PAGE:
With the major shock to the demand and supply India, Major financial institutes lower India’s growth prospects which can be seen in the graph below.
Greater uncertainty about the future course and repercussion of Covid-19 has also made the financial market extremely volatile, leading to huge crashes and wealth erosion. In just weeks, the Coronavirus pandemic has shaved off nearly a third of the global market cap. One of the major slides in the domestic equity markets was seen on March 12, when following the trend of the global equity markets, both the BSE Sensex and NSE Nifty crashed by more than 8% in a single day. The BSE Sensex dropped over 2,919 points – its biggest one-day fall in absolute terms while the NSE Nifty dropped by 868 points. An estimated Rs 10 lakh crore of market cap was reportedly wiped off due to this single-day fall.
Currently, a partial relaxation was announced for 60% of the economy in ‘green zone’ districts and lock-down restrictions are slowly eased, The financial markets have been showing a positive trend after this free fall but even after this the economy will likely struggle to normalize, as companies will have to deal with labour, raw materials, and demand shortages.
This will eat into the corporate profits and bankruptcies will rise which will inevitably impact jobs and consumption.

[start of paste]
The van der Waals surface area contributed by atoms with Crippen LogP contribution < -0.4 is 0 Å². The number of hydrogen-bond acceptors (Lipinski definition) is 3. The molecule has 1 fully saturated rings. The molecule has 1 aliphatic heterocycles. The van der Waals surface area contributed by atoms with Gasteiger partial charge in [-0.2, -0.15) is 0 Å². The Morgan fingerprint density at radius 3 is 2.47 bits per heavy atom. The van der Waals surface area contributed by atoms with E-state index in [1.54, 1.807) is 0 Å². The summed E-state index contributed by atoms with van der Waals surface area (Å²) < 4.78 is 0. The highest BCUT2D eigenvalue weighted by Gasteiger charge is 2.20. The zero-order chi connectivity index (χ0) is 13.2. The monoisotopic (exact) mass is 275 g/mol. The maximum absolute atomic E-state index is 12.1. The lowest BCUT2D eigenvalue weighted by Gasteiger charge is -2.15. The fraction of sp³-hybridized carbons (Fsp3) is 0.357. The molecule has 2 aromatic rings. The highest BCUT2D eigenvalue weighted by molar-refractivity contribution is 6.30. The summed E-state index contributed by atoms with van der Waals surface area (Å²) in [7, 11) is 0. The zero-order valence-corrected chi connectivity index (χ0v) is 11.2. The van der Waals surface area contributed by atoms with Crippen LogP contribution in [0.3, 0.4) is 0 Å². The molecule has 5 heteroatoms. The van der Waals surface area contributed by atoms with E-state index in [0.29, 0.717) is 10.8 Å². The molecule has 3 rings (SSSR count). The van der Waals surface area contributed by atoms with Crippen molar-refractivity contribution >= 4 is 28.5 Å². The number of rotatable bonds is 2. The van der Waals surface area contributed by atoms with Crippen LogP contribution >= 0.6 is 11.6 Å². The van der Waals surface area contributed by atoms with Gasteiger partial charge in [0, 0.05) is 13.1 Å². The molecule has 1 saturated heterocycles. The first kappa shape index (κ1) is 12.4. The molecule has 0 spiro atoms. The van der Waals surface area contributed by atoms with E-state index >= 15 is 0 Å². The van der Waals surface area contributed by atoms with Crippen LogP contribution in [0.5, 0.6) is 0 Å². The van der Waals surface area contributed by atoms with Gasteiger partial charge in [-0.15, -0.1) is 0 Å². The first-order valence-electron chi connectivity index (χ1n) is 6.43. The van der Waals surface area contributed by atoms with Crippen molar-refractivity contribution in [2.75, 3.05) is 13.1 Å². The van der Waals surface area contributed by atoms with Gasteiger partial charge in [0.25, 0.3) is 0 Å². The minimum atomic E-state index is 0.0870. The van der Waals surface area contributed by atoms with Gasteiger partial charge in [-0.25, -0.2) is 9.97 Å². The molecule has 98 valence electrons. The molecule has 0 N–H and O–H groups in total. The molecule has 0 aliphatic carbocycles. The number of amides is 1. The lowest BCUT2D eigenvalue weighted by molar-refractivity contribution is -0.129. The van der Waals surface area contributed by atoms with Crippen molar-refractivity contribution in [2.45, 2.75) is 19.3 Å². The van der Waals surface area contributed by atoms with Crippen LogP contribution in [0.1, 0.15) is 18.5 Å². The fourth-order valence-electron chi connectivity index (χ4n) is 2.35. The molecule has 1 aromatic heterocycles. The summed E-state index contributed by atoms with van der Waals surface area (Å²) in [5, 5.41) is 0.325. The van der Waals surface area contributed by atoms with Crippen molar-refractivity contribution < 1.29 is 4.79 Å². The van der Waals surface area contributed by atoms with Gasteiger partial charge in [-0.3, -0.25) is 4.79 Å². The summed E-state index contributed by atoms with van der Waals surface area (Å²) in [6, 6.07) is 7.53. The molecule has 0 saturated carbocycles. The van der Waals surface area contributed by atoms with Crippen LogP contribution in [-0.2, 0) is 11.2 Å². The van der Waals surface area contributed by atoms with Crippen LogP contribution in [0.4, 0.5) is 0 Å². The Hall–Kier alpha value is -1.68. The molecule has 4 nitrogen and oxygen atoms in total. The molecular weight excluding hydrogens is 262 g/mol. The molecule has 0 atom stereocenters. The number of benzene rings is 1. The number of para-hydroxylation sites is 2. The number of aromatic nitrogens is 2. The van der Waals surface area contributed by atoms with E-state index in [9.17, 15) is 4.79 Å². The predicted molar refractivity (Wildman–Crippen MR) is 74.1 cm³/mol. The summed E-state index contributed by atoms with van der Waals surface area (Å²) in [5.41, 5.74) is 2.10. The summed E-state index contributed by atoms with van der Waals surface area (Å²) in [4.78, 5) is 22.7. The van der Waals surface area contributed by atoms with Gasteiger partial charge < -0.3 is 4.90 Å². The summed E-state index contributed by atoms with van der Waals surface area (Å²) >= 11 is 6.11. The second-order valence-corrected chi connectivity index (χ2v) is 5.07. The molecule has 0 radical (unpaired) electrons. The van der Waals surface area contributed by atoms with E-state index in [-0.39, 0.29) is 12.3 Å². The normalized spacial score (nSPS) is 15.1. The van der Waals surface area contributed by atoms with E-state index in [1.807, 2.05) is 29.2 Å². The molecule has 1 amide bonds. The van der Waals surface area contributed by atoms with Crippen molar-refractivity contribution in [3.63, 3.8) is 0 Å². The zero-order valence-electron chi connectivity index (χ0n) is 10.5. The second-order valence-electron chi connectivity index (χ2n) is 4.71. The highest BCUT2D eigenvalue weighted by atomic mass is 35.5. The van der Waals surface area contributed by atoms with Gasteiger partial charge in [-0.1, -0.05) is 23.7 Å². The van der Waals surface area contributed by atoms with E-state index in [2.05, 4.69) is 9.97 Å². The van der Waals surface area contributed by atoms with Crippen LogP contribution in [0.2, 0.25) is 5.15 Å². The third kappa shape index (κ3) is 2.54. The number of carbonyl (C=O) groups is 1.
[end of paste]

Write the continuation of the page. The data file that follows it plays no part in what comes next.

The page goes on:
There has been an unprecedented decline in passenger traffic, internationally which is something never seen in history.
Globally the aviation sector has been the first industry to be hit. It is among the worst-affected sectors amidst the Covid-19 crisis that has taken the scale of a pandemic. According to the International Air Transport Association (IATA) which accounts for 82% of airlines around the world, airlines globally can lose in passenger revenues of up to $113 billion due to this crisis.
India’s aviation sector is one of the worst-hit globally, with the suspension of international and domestic travel many believe, this crisis is a greater threat than the financial meltdown of 2008-09 along with travel restrictions, grounded fleets, benched staff, schedule uncertainties, ticket liabilities and cash burn, it faces questions around its very survival.